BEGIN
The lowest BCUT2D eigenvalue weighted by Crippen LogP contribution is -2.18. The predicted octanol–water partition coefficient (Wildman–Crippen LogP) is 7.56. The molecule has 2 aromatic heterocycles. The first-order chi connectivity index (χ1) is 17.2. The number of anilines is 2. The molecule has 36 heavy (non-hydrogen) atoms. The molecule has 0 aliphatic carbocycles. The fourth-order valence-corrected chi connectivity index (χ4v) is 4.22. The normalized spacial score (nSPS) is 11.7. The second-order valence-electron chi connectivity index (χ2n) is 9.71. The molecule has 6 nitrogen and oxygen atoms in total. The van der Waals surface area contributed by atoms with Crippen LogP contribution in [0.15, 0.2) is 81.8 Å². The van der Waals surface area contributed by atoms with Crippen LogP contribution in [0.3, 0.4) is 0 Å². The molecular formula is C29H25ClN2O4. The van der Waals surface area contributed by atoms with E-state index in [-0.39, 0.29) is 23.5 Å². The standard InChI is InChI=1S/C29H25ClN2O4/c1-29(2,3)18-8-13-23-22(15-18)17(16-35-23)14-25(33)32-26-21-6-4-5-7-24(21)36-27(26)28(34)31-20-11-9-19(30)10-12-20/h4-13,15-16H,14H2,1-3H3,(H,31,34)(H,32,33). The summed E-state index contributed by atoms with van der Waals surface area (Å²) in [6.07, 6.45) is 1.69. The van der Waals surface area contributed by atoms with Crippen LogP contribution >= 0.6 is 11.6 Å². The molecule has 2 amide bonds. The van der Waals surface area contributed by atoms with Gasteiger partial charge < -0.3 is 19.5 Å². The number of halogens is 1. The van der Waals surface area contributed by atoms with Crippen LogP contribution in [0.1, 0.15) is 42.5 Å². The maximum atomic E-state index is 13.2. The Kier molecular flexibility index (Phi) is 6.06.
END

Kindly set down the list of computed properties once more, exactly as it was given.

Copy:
The lowest BCUT2D eigenvalue weighted by Crippen LogP contribution is -2.18. The predicted octanol–water partition coefficient (Wildman–Crippen LogP) is 7.56. The molecule has 2 aromatic heterocycles. The first-order chi connectivity index (χ1) is 17.2. The number of anilines is 2. The molecule has 36 heavy (non-hydrogen) atoms. The molecule has 0 aliphatic carbocycles. The fourth-order valence-corrected chi connectivity index (χ4v) is 4.22. The normalized spacial score (nSPS) is 11.7. The second-order valence-electron chi connectivity index (χ2n) is 9.71. The molecule has 6 nitrogen and oxygen atoms in total. The van der Waals surface area contributed by atoms with Crippen LogP contribution in [0.15, 0.2) is 81.8 Å². The van der Waals surface area contributed by atoms with Crippen LogP contribution in [0.3, 0.4) is 0 Å². The molecular formula is C29H25ClN2O4. The van der Waals surface area contributed by atoms with E-state index in [-0.39, 0.29) is 23.5 Å². The standard InChI is InChI=1S/C29H25ClN2O4/c1-29(2,3)18-8-13-23-22(15-18)17(16-35-23)14-25(33)32-26-21-6-4-5-7-24(21)36-27(26)28(34)31-20-11-9-19(30)10-12-20/h4-13,15-16H,14H2,1-3H3,(H,31,34)(H,32,33). The summed E-state index contributed by atoms with van der Waals surface area (Å²) in [6.07, 6.45) is 1.69. The van der Waals surface area contributed by atoms with Crippen LogP contribution >= 0.6 is 11.6 Å². The molecule has 2 amide bonds. The van der Waals surface area contributed by atoms with Gasteiger partial charge < -0.3 is 19.5 Å². The number of halogens is 1. The van der Waals surface area contributed by atoms with Crippen LogP contribution in [0.1, 0.15) is 42.5 Å². The maximum atomic E-state index is 13.2. The Kier molecular flexibility index (Phi) is 6.06.